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Publications

Comparing efficiency of micro-RNA and mRNA biomarker liberation with microbubble-enhanced ultrasound exposure.

By:
Contributors: Robert Paproski, PhD
Ultrasound Med Biol. 2014 Sep;40(9):2207-16. doi: 10.1016/j.ultrasmedbio.2014.05.005. Epub 2014 Jul 9.

Abstract

Blood biomarkers are potentially powerful diagnostic tools that are limited clinically by low concentrations, the inability to determine biomarker origin and unknown patient baseline. Recently, ultrasound has been shown to liberate proteins and large mRNA biomarkers, overcoming many of these limitations. We have since demonstrated that adding lipid-stabilized microbubbles elevates mRNA concentration an order of magnitude compared with ultrasound without microbubbles, in vitro. Unfortunately the large size of some mRNA molecules may limit efficiency of release and hinder efficacy as an ultrasound-liberated biomarker. We hypothesize that smaller molecules will be released more efficiently with ultrasound than larger molecules. Although investigation of large libraries of biomarkers should be performed to fully validate this hypothesis, we focus on a small subset of mRNA and micro-RNAs. Specifically, we focus on miR-21 (22 base pairs [bp]), which is upregulated in certain forms of cancer, compared with previously investigated mammaglobin mRNA (502 bp). We also report release of micro-RNA miR-155 (22 bp) and housekeeping rRNA S18 (1869 bp). More than 10 million additional miR-21 copies per 100,000 cells are released with ultrasound-microbubble exposure. The low- molecular-weight miR-21 proved to be liberated 50 times more efficiently than high-molecular-weight mammaglobin mRNA, releasing orders of magnitude more miR-21 than mammaglobin mRNA under comparable conditions.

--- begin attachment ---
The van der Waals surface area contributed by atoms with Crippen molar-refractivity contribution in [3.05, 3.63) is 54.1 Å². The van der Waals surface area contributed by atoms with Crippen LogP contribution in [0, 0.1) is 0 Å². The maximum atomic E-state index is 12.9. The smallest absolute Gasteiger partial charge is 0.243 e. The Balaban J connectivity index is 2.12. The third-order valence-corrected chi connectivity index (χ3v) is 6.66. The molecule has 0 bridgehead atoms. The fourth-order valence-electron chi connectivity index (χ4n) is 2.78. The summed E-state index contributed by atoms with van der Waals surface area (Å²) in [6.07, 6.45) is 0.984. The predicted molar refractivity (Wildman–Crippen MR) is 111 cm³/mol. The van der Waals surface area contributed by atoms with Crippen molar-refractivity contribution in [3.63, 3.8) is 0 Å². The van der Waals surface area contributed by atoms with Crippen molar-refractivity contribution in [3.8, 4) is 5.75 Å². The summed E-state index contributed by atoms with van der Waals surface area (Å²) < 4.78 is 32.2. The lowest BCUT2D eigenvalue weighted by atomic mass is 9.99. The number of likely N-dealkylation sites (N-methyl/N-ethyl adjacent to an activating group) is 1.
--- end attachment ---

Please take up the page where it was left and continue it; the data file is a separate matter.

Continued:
PubMed

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“I have had the opportunity to be involved in APCaRI from the inception.  Working alongside a multi-disciplinary team and working with an international collaborative network has been a career highlight.  It is highly satisfying to know that my work will have a direct impact on health policy and the outcomes of patients living with prostate cancer in the future.”

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